The United States of the United Races: a rejoinder

Posted in Articles, History, Media Archive, United States on 2014-08-27 23:09Z by Steven

The United States of the United Races: a rejoinder

Ethnic and Racial Studies
Volume 37, Issue 10, 2014
Special Issue: Ethnic and Racial Studies Review
pages 1857-1861
DOI: 10.1080/01419870.2014.932414

Greg Carter, Associate Professor of History
University of Wisconsin, Milwaukee

I respond to a review by C. Matthew Snipp, revisiting how my book connects abolitionist leanings to acceptance of racial mixing in the Early Republic. I reiterate that, contrary to the reviewer’s claims, the book does not suggest that the defence of interracial marriage has been a thriving social movement. I correct his reading of my chapter on the Civil War era, referring to both the variety of voices present, and the claims of reformers’ opponents, who were the only ones who claimed racial mixing was an aim of the abolitionist movement. Lastly, I defend The United States of the United Races against Professor Snipp’s characterization of it as a work anticipating a ‘post-racial’ ideal, embodied by racially mixed people, who would be the end point of the obsolescence of race as a relevant analytic tool.

Read the entire rejoinder here.

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Utopian visions of racial admixture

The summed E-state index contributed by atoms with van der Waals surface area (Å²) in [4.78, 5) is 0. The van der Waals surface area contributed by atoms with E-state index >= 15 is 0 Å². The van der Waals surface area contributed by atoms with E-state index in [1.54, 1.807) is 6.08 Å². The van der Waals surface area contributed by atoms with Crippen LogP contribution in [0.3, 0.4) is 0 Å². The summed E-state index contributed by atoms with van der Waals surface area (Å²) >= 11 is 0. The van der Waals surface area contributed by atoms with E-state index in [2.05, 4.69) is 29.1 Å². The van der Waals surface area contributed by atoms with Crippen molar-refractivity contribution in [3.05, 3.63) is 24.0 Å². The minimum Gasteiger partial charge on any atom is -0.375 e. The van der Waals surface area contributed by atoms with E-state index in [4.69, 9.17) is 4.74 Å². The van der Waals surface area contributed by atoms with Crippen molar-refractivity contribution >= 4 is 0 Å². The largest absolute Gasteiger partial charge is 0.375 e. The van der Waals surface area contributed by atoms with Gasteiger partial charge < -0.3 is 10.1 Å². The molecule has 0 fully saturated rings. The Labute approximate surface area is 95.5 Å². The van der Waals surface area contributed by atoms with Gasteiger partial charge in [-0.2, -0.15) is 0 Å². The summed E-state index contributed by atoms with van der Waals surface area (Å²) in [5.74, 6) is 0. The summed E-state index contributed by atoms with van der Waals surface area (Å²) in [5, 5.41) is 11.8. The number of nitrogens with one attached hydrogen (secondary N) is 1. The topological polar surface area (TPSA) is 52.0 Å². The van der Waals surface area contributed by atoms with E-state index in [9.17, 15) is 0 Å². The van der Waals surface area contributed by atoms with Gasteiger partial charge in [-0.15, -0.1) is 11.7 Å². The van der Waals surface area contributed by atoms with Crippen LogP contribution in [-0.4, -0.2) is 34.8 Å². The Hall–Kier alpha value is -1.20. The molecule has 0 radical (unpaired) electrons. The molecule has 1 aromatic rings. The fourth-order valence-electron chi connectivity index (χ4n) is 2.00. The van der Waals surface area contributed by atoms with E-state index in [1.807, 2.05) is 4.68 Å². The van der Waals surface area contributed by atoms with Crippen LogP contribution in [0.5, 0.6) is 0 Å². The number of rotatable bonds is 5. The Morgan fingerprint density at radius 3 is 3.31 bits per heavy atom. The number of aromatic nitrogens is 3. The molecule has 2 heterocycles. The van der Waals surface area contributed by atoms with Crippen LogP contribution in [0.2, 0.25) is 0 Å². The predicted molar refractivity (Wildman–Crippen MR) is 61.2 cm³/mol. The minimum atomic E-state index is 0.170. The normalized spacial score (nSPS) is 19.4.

Posted in Articles, Book/Video Reviews, Census/Demographics, History, Media Archive, United States on 2014-08-27 21:19Z by Steven

Utopian visions of racial admixture

Ethnic and Racial Studies
Volume 37, Issue 10, 2014
Special Issue: Ethnic and Racial Studies Review
pages 1847-1851
DOI: 10.1080/01419870.2014.932409

C. Matthew Snipp, Burnet C. and Mildred Finley Wohlford Professor of Sociology
Stanford University, Palo Alto, California

In a world unbounded by racial divisions, the choice of a lover, a spouse and the children that come from that union should transcend the schemes devised by others to oppress and exploit. Racial admixtures, to the extent that they blur and obscure entrenched ideas from the past, are things to be celebrated and embraced. Both of these books, as different as they are, embrace the essential value of racial admixture but from very different perspectives, for very different reasons, and with very different emphases.

The United States of the United Races traces the history of interracial relationships in this country. Carter begins his narrative with a close reading of the French author Hector St John de Crèvecoeur. Crèvecoeur penned a very popular work titled Letters from an American Farmer that was intended to describe everyday life in the new nation. Carter’s discussion makes it clear that Crèvecoeur was an opponent of slavery and portrayed it in the vilest possible terms. However, Carter takes Crèvecoeur’s opposition to slavery and tries to make something more of it. Carter writes:

Crèvecoeur’s most important legacy… suggested that true Americans cast off the old ways of their ancestors and consented to a new way of life based on equality. In this, mixture was a positive. The American was new and mixed, just as the society was new and mixed and the way of life was new and mixed. (26, emphasis added)

Carter’s insistence that Crèvecoeur’s abolitionist leanings represent an early endorsement of racial amalgamation is a logical leap for which he provides no justification.